A little remark by my friend Tommykey over at Exercise in Futility got me to thinking about something. He said this in the comments section of a recent post at Daylight Atheism. Ebonmuse had discussed the recent Barna poll showing a definite decrease in support and enthusiasm for Christianity by young people in the US. I’m not going to get into the implications of that poll, as it’s being hashed about in that thread, and others. But there was something that struck me. Tommy said:
I think secularists should resist the temptation to push for removing “under God” from the Pledge or other pointless symbolisms and instead enjoy watching the Fundies implode.
The words he refers to relates to the insertion of religion into the Pledge of Allegiance, and I think by extrapolation, our currency. It’s a major flash point in the culture war being waged by theists and atheists alike. Christians and other theists (OK, only Christians) believe that America is a Christian country, that it was founded on Christian values, and further that those few words are a minimal recognition of what they perceive as an obvious fact. On the flip side, atheists and secularists alike believe that forcing us to say “under god” or handle money with such inflammatory language on it is an unconstitutional infringement of our rights under the First Amendment doctrine of separation of Church and State.
I’ve never written or expressed an opinion on the matter here, because frankly I never could get myself worked up enough to feel any outrage. Sure, I understand, sympathize and generally agree with the rationale for the secular position, but there was always that voice in my head that said “so what?”. Ambivalence reigned.
With regard to the Pledge, on those rare occasions when I must recite it, I simply mumble “under a good looking blond” or something equally irreverent, and go on with the Pledge. It doesn’t really bother me that others say it. As for those who actually believe in god, and feel comfortable saying it, well…to paraphrase Thomas Jefferson from another context, it neither picks my pocket nor breaks my arm.
As for our currency, there are other things on those bills and coins that bother me too. What’s with that silly pyramid with the eyeball Apollo spacecraft taking off from the top? Is that something we want on our money? One little word, “god” doesn’t make me not want to spend my money. When I pull a bill out my wallet, or plug a quarter into a soda machine, it’s the Federal Reserve I Trust, not god. If a bunch of superstitious people want to believe their money will buy them a six pack because they trust in a non-existent being, who am I to object? The money buys six bottles of Heineken for both of us either way.
Again, I do follow the secular argument, that it discourages rational thinking, perpetuates myths, and generally seems stupid, not to mention that it imposes someone’s belief, via my government and my tax dollars, on me and my children. Again, so what? It has no effect on me, because I still don’t believe. I don’t have to recite the pledge with those words in them, nor do I even read the money, I just spend it. This doesn’t even take into consideration that most of my money is represented by little zeros and ones in my digitized bank accounts. As I look in my wallet this evening, of all of my net worth, only $15 of it is represented by currency with “In God We Trust” emblazoned across it. A sizable portion of my assets say “Mortgage” or “401K” or “Toyota” or something equally secular. (Note to self: Stop and pick up a six pack.)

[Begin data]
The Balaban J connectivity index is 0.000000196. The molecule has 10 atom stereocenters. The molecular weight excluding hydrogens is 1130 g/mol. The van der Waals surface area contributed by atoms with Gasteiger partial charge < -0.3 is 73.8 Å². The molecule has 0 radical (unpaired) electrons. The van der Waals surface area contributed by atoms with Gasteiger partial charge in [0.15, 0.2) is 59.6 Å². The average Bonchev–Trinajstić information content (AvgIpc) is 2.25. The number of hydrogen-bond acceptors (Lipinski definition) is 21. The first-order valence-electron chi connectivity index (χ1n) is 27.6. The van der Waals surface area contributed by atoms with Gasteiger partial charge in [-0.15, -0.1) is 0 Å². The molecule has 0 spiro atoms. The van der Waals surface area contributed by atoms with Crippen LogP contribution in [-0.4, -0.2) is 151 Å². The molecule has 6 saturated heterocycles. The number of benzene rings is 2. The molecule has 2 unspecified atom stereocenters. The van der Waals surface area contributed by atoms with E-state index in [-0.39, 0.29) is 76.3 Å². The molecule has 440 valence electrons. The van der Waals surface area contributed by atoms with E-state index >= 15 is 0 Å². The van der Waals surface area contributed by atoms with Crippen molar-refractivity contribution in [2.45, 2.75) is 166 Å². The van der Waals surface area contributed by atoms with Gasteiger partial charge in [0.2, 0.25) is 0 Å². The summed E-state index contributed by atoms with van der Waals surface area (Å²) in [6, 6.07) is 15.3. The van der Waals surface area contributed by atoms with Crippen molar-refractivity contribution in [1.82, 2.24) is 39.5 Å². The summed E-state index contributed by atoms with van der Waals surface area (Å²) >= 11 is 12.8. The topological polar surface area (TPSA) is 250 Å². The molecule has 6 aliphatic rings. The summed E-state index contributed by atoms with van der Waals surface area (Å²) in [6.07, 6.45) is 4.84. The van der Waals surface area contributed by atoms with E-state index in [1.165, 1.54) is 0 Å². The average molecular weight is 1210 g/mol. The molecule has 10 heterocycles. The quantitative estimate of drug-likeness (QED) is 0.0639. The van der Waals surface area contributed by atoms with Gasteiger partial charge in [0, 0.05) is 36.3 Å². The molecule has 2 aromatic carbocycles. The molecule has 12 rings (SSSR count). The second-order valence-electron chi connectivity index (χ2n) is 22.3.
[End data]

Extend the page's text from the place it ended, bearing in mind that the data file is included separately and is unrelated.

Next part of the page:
Whether there is validity to either the pro or cons of the argument is not my point, however, nor Tommykey’s point. TK’s comment was in response, partially, to what I said in a earlier comment, i.e.:
I can see the day when atheism will be embraced by a majority.
On the assumption that one day atheism will be accepted by the majority, that will be the day that changes to the Pledge and the currency will occur. Pending that, the majority of this country want their little token to god left in place. Why get our tits in a wringer arguing about something that has only symbolic value? Substantively, no one’s rights are being taken away, no one is being forced to worship god, tithe to Christ, or join a religion. It is not a big deal, yet the people who are defending their Pledge and their money think it is. It is a rallying cry for anti-atheism. Why give them ammunition for righteous indignation, and right wing fund-raising?
One of the responses (and a good response it is) to the claim that atheists took prayer out of public schools, is that we didn’t. Why? Because theists can pray anytime they want in school, out by the flagpole, or in the doorway. They just have to do it themselves, and sometimes they have to do it silently. The teachers may not lead the prayer.
Likewise, they can say the same thing to us about the Pledge. We don’t have to say the words “under god”. And they’re right. We don’t. And we can think and believe what we want. Ain’t America grand?
So, let’s take away this particular point of contention, and focus on teaching theists why the imposition of these words is offensive, rather than forcing them to dispose of them, creating theistic martyrs and rallying cries to the cause in the process. Once we have convinced a majority of Americans that god doesn’t exist, these little words will disappear faster than snow in July in the tropics.